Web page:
When it comes to fuel-saving technology, Volkswagen has been one of the staunchest supporters of diesel engines. Americans, however, have preferred hybrids, and VW is relenting with its new Jetta Hybrid sedan.
The 2013 Volkswagen Jetta Hybrid's fuel economy puts it among the hybrid elite, and its sporty demeanor is a welcome addition to a segment that lacks excitement. Our enthusiasm, though, is tempered by the car's clumsy brake-pedal feel and accelerator lag.
The Jetta Hybrid starts at $25,790 including a $795 destination charge. We tested a well-equipped SEL trim level with an as-tested price of $30,155, which is about $4,000 more than a similarly equipped gas-only Jetta SEL.
Unique Approach Yields Excellent Gas Mileage
The Jetta Hybrid gets an EPA-estimated 42/48 mpg city/highway and requires premium gas. Using the EPA's combined city/highway driving calculation, the sedan gets an estimated 45 mpg compared with the Prius' 50-mpg rating and the C-Max Hybrid's 47-mpg estimate.
Based on the car's trip computer, my observed gas mileage over the course of a week was an impressive 50 mpg. I covered 106 miles at an average speed of 19 mph, and my travels saw stop-and-go city driving, Chicago rush-hour traffic, and suburban streets and highways. The outside temperature hovered in the mid-40s, and I drove it the same way I do other test cars.
The Jetta Hybrid debuts new drivetrain technology for Volkswagen in the U.S. The hybrid system consists of a turbocharged 1.4-liter four-cylinder engine assisted by an electric motor that's powered by a lithium-ion battery pack. It drives the front wheels through a seven-speed dual-clutch transmission.
The high fuel economy alone might be enough for some efficiency-focused car shoppers, but the Jetta Hybrid offers more, delivering an overall driving experience that popular hybrids like the Prius can't touch. Responsive steering and taut suspension tuning that's still compliant enough for daily commuting make the Jetta Hybrid feel nimble in the city and comfortable on the highway. Many hybrids have a way of isolating the driver from the act of driving, whether through numb steering or sloppy handling. The Jetta Hybrid shines above the class norm.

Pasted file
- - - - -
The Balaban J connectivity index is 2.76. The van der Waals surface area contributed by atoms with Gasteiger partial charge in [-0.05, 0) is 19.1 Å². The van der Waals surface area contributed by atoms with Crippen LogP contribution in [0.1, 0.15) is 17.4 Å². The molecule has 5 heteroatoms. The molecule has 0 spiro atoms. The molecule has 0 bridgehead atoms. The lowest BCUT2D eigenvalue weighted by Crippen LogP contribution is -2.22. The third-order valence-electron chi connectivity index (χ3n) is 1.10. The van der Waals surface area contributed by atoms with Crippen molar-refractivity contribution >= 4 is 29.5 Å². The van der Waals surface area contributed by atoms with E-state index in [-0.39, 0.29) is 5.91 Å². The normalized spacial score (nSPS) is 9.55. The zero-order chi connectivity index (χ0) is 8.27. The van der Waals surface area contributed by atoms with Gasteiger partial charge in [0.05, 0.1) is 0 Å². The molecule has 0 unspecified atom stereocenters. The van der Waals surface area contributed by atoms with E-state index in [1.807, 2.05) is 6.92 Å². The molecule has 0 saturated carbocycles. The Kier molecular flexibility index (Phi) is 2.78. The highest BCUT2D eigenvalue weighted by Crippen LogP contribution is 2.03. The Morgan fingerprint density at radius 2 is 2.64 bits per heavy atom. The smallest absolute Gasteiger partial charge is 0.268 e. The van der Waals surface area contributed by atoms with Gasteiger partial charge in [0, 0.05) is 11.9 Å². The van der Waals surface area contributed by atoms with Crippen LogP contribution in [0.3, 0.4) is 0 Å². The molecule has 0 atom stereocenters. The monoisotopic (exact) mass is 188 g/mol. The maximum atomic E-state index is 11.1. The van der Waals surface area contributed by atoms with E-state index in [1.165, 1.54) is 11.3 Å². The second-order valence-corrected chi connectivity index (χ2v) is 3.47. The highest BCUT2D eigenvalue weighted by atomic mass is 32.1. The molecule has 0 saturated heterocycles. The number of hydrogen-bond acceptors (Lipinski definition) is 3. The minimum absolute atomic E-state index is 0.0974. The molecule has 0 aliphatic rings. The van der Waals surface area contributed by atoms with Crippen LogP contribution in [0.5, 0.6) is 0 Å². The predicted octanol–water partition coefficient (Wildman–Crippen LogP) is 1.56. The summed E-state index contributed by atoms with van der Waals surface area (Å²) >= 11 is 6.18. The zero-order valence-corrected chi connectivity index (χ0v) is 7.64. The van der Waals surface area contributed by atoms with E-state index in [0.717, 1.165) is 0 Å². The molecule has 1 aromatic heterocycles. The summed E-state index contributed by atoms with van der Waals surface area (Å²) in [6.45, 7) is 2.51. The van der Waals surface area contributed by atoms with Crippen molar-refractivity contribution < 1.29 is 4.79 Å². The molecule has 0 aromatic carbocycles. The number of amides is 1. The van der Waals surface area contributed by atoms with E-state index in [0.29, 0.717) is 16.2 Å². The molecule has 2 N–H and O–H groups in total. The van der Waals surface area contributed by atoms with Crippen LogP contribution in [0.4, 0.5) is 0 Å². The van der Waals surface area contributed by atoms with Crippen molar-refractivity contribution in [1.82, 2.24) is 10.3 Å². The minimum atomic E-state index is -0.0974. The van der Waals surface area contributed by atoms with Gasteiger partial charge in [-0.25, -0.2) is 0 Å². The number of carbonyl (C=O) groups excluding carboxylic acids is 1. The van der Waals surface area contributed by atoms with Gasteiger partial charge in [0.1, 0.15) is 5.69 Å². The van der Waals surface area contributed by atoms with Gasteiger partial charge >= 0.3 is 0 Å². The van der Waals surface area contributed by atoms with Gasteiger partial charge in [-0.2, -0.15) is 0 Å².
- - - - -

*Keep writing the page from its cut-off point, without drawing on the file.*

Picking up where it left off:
Rough Around the Edges
Not all is well with the Jetta Hybrid driving experience, though, as it suffers from poor brake-pedal linearity, excessive idle creep, and accelerator lag. These issues combine to make the car feel clumsy in stop-and-go driving and when maneuvering at slow speeds.
Automakers have struggled to perfect brake-pedal feel in hybrids, which blend regenerative braking technology with traditional friction brakes, and the struggle continues in the Jetta Hybrid. The first half-inch of pedal travel produces immediate stopping power from the car's regenerative braking system, but after that initial forcefulness the response tapers off significantly, with the last few inches of pedal travel yielding modest braking. It was enough to scare one editor and his passenger. After a few days, I acclimated and the brakes felt less jarring, but they still demanded a lot of my attention in order to make a smooth stop. Let up on the brake pedal and the car will lurch forward rather than creep.
The accelerator lag also drags down the driving experience. Press the gas pedal to take off from a stop, and nothing happens for a moment before the car surges forward. The delay is brief and occurs consistently enough that you can account for it as you drive, but it's nonetheless another idiosyncrasy that, like the brakes, makes the car feel unpolished.